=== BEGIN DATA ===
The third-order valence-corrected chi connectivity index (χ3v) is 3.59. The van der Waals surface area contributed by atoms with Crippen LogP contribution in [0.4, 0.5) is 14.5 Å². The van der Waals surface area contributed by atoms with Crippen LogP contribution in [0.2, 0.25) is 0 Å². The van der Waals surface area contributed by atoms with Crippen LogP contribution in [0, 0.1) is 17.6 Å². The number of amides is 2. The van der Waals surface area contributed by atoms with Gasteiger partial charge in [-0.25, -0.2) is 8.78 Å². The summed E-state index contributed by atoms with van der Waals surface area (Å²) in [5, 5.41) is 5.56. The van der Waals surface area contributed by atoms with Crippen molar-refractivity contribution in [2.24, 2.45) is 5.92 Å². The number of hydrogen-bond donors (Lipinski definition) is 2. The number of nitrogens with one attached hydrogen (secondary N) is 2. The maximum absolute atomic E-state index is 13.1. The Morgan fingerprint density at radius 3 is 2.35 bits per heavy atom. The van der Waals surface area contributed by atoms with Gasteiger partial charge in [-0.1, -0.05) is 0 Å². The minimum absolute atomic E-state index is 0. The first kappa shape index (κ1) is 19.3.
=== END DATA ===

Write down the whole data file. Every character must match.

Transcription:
The third-order valence-corrected chi connectivity index (χ3v) is 3.59. The van der Waals surface area contributed by atoms with Crippen LogP contribution in [0.4, 0.5) is 14.5 Å². The van der Waals surface area contributed by atoms with Crippen LogP contribution in [0.2, 0.25) is 0 Å². The van der Waals surface area contributed by atoms with Crippen LogP contribution in [0, 0.1) is 17.6 Å². The number of amides is 2. The van der Waals surface area contributed by atoms with Gasteiger partial charge in [-0.25, -0.2) is 8.78 Å². The summed E-state index contributed by atoms with van der Waals surface area (Å²) in [5, 5.41) is 5.56. The van der Waals surface area contributed by atoms with Crippen molar-refractivity contribution in [2.24, 2.45) is 5.92 Å². The number of hydrogen-bond donors (Lipinski definition) is 2. The number of nitrogens with one attached hydrogen (secondary N) is 2. The maximum absolute atomic E-state index is 13.1. The Morgan fingerprint density at radius 3 is 2.35 bits per heavy atom. The van der Waals surface area contributed by atoms with Gasteiger partial charge in [-0.1, -0.05) is 0 Å². The minimum absolute atomic E-state index is 0. The first kappa shape index (κ1) is 19.3.